From Left: Highway to Danang, Danang bridge and Danang airport

Danang in addition to its great tourist potential is also the Eastern end of the East-West Economic Corridor that joins Myanmar, Thailand, Laos and Vietnam.  The East-West Economic Corridor is a series of roads and other infrastructure investments that will open up the neighboring areas to increased investment and trade flows.  The largest portion of this project which has been funded with money from the World Bank, Asia Development Bank, the Japanese government and other lenders is nearing completion with the final link being the Japanese funded bridge across the Mekong linking Savannakhet in Laos with Mukdahan in Thailand.  This link is largely in place at the current time and should go into full operation by late 2006.


(Left) Government building in Danang and (right) Government official of Danang explained current and future plan for the city areas to potential investors

Beyond the above link Danang is also blessed with a seaport at Tien Sa and a river port at Songhan.  Tien Sa port can accommodate all vessels up to 35,000 DWT, container ships up to 25,000 DWT, RORO ships and passenger ships.  The Song Han River Port can accommodate all ships up to 5,000 DWT and has a throughput of over 1 million tons per year.   Direct weekly service from Danang to Taiwan exists at present.  Other services is through Ho Chi Minh City and Haiphong and from there on to Hong Kong, Singapore and other Asian transshipment centers.  Shipment for exports is still not as low cost or convenient as the Port’s close location to the city might indicate but as export shipments increase and the East West Economic Corridor becomes an increasing reality shipping capacity and lines of service should be added.  When this does occur, the trucking of containers to Ho Chi Minh City or shipment by sea with later shipment on to international locations will become less and less common and exports should further boom as the current shipping situation is not optimum for the city or for investors.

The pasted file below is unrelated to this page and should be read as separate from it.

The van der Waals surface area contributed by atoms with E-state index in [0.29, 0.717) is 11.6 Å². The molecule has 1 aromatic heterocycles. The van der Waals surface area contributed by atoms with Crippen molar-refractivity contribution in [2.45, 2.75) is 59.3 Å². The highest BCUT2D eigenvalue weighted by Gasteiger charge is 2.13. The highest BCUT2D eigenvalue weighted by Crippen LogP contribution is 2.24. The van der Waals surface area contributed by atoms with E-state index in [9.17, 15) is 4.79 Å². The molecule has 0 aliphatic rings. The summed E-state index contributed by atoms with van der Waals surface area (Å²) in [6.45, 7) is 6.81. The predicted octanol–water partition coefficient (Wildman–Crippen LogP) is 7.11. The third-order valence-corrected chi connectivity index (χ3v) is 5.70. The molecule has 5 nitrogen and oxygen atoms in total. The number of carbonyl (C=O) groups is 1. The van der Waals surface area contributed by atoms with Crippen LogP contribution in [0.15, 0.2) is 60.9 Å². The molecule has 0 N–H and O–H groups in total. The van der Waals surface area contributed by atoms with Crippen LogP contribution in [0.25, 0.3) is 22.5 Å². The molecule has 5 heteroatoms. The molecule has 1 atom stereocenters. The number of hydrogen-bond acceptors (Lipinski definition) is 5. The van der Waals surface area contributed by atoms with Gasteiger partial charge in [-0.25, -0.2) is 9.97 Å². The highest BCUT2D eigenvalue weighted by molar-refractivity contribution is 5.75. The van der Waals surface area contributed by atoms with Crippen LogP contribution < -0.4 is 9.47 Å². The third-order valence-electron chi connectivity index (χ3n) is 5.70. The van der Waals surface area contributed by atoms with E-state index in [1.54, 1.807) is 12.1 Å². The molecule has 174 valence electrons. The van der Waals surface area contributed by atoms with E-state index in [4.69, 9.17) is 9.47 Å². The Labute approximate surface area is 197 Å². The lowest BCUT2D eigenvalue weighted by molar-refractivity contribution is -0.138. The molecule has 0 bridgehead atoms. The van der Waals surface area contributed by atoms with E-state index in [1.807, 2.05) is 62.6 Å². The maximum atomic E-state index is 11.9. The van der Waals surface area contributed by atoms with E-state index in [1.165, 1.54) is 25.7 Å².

The Airport operated by a separate authority has a very long runway and accommodates multiple daily flights on Vietnam Airlines and also Pacific Airlines from Hanoi and Ho Chi Minh City as well as international flights to Bangkok, Siem Reap, Singapore and Siem Reap.  Local service is also available to Nha Trang and neighboring cities in the Central Highlands. 

(left) A factory in Hoa Khanh Industrial Zone and (middle and right) Auto factory in Quang Nam